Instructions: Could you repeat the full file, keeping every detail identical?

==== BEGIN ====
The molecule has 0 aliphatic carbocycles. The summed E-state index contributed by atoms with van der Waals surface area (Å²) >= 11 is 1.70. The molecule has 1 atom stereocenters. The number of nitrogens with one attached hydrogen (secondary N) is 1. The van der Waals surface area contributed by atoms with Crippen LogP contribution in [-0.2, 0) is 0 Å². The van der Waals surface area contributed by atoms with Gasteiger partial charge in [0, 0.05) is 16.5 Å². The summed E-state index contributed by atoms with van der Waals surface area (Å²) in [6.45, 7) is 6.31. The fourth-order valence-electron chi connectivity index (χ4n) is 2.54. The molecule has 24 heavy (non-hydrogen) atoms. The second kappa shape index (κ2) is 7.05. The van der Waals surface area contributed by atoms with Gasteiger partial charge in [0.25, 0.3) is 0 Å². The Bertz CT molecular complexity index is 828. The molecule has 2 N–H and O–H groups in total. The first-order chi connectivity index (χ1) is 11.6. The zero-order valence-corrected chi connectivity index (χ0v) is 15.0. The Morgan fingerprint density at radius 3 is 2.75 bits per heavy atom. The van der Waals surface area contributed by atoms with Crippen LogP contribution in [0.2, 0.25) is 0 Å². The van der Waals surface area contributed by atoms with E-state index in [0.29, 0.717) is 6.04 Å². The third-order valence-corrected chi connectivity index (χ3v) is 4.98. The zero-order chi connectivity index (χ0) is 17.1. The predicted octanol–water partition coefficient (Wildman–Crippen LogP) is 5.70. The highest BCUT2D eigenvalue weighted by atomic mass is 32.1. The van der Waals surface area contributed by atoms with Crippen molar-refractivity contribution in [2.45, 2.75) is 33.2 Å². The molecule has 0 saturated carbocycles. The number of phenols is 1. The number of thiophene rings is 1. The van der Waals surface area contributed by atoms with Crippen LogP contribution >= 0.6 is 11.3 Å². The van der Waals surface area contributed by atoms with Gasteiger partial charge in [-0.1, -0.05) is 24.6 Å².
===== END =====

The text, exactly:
The molecule has 0 aliphatic carbocycles. The summed E-state index contributed by atoms with van der Waals surface area (Å²) >= 11 is 1.70. The molecule has 1 atom stereocenters. The number of nitrogens with one attached hydrogen (secondary N) is 1. The van der Waals surface area contributed by atoms with Crippen LogP contribution in [-0.2, 0) is 0 Å². The van der Waals surface area contributed by atoms with Gasteiger partial charge in [0, 0.05) is 16.5 Å². The summed E-state index contributed by atoms with van der Waals surface area (Å²) in [6.45, 7) is 6.31. The fourth-order valence-electron chi connectivity index (χ4n) is 2.54. The molecule has 24 heavy (non-hydrogen) atoms. The second kappa shape index (κ2) is 7.05. The van der Waals surface area contributed by atoms with Gasteiger partial charge in [0.25, 0.3) is 0 Å². The Bertz CT molecular complexity index is 828. The molecule has 2 N–H and O–H groups in total. The first-order chi connectivity index (χ1) is 11.6. The zero-order valence-corrected chi connectivity index (χ0v) is 15.0. The Morgan fingerprint density at radius 3 is 2.75 bits per heavy atom. The van der Waals surface area contributed by atoms with Crippen LogP contribution in [0.2, 0.25) is 0 Å². The van der Waals surface area contributed by atoms with E-state index in [0.29, 0.717) is 6.04 Å². The third-order valence-corrected chi connectivity index (χ3v) is 4.98. The zero-order chi connectivity index (χ0) is 17.1. The predicted octanol–water partition coefficient (Wildman–Crippen LogP) is 5.70. The highest BCUT2D eigenvalue weighted by atomic mass is 32.1. The van der Waals surface area contributed by atoms with Crippen molar-refractivity contribution in [2.45, 2.75) is 33.2 Å². The molecule has 0 saturated carbocycles. The number of phenols is 1. The number of thiophene rings is 1. The van der Waals surface area contributed by atoms with Crippen LogP contribution >= 0.6 is 11.3 Å². The van der Waals surface area contributed by atoms with Gasteiger partial charge in [-0.1, -0.05) is 24.6 Å².